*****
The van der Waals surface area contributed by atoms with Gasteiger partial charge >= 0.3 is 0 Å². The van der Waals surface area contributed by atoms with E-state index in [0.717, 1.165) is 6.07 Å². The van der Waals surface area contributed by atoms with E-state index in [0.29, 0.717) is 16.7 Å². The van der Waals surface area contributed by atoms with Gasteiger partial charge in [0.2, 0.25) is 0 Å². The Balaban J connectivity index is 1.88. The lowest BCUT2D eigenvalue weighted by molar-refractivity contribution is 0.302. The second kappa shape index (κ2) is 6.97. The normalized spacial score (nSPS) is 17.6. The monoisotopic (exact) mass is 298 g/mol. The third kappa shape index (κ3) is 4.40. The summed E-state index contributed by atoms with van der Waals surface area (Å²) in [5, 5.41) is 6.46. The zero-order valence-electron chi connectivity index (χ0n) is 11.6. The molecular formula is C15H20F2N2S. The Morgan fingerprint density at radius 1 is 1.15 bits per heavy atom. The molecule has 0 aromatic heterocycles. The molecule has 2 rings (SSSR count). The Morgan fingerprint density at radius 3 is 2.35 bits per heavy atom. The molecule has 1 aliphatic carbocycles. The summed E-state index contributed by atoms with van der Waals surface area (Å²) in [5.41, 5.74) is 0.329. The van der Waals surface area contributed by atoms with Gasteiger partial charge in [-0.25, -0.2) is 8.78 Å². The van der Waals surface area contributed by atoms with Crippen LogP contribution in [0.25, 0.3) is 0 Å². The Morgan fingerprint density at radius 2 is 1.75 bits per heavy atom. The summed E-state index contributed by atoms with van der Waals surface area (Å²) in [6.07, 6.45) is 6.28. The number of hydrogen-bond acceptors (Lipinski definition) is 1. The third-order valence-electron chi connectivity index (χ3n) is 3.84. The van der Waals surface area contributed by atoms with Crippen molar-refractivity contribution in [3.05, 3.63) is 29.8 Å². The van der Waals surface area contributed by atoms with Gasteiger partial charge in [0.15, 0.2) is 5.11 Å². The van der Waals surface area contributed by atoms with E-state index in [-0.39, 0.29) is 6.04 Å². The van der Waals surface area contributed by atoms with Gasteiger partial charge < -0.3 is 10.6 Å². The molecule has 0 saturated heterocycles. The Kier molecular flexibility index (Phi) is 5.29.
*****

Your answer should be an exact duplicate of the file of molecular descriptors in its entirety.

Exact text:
The van der Waals surface area contributed by atoms with Gasteiger partial charge >= 0.3 is 0 Å². The van der Waals surface area contributed by atoms with E-state index in [0.717, 1.165) is 6.07 Å². The van der Waals surface area contributed by atoms with E-state index in [0.29, 0.717) is 16.7 Å². The van der Waals surface area contributed by atoms with Gasteiger partial charge in [0.2, 0.25) is 0 Å². The Balaban J connectivity index is 1.88. The lowest BCUT2D eigenvalue weighted by molar-refractivity contribution is 0.302. The second kappa shape index (κ2) is 6.97. The normalized spacial score (nSPS) is 17.6. The monoisotopic (exact) mass is 298 g/mol. The third kappa shape index (κ3) is 4.40. The summed E-state index contributed by atoms with van der Waals surface area (Å²) in [5, 5.41) is 6.46. The zero-order valence-electron chi connectivity index (χ0n) is 11.6. The molecular formula is C15H20F2N2S. The Morgan fingerprint density at radius 1 is 1.15 bits per heavy atom. The molecule has 0 aromatic heterocycles. The molecule has 2 rings (SSSR count). The Morgan fingerprint density at radius 3 is 2.35 bits per heavy atom. The molecule has 1 aliphatic carbocycles. The summed E-state index contributed by atoms with van der Waals surface area (Å²) in [5.41, 5.74) is 0.329. The van der Waals surface area contributed by atoms with Gasteiger partial charge in [-0.25, -0.2) is 8.78 Å². The van der Waals surface area contributed by atoms with Crippen LogP contribution in [0.25, 0.3) is 0 Å². The Morgan fingerprint density at radius 2 is 1.75 bits per heavy atom. The summed E-state index contributed by atoms with van der Waals surface area (Å²) in [6.07, 6.45) is 6.28. The number of hydrogen-bond acceptors (Lipinski definition) is 1. The third-order valence-electron chi connectivity index (χ3n) is 3.84. The van der Waals surface area contributed by atoms with Crippen molar-refractivity contribution in [3.05, 3.63) is 29.8 Å². The van der Waals surface area contributed by atoms with Gasteiger partial charge in [0.15, 0.2) is 5.11 Å². The van der Waals surface area contributed by atoms with E-state index in [-0.39, 0.29) is 6.04 Å². The van der Waals surface area contributed by atoms with Gasteiger partial charge < -0.3 is 10.6 Å². The molecule has 0 saturated heterocycles. The Kier molecular flexibility index (Phi) is 5.29.